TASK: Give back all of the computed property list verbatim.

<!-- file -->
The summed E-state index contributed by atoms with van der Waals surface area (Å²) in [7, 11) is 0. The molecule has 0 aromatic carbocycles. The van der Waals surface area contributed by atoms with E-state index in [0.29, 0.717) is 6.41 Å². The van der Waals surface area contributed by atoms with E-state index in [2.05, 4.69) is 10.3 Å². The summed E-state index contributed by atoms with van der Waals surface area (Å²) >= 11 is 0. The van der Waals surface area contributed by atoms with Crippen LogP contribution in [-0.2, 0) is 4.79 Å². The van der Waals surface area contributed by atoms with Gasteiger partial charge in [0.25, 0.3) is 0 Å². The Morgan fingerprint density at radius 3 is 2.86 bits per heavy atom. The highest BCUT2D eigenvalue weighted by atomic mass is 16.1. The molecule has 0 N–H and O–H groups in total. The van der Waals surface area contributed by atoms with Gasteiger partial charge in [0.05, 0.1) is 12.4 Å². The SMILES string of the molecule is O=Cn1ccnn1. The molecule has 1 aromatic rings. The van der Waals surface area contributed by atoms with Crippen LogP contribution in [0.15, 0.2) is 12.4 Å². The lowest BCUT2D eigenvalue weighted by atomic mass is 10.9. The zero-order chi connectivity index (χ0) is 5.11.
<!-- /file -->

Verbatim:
The summed E-state index contributed by atoms with van der Waals surface area (Å²) in [7, 11) is 0. The molecule has 0 aromatic carbocycles. The van der Waals surface area contributed by atoms with E-state index in [0.29, 0.717) is 6.41 Å². The van der Waals surface area contributed by atoms with E-state index in [2.05, 4.69) is 10.3 Å². The summed E-state index contributed by atoms with van der Waals surface area (Å²) >= 11 is 0. The van der Waals surface area contributed by atoms with Crippen LogP contribution in [-0.2, 0) is 4.79 Å². The van der Waals surface area contributed by atoms with Gasteiger partial charge in [0.25, 0.3) is 0 Å². The Morgan fingerprint density at radius 3 is 2.86 bits per heavy atom. The highest BCUT2D eigenvalue weighted by atomic mass is 16.1. The molecule has 0 N–H and O–H groups in total. The van der Waals surface area contributed by atoms with Gasteiger partial charge in [0.05, 0.1) is 12.4 Å². The SMILES string of the molecule is O=Cn1ccnn1. The molecule has 1 aromatic rings. The van der Waals surface area contributed by atoms with Crippen LogP contribution in [0.15, 0.2) is 12.4 Å². The lowest BCUT2D eigenvalue weighted by atomic mass is 10.9. The zero-order chi connectivity index (χ0) is 5.11.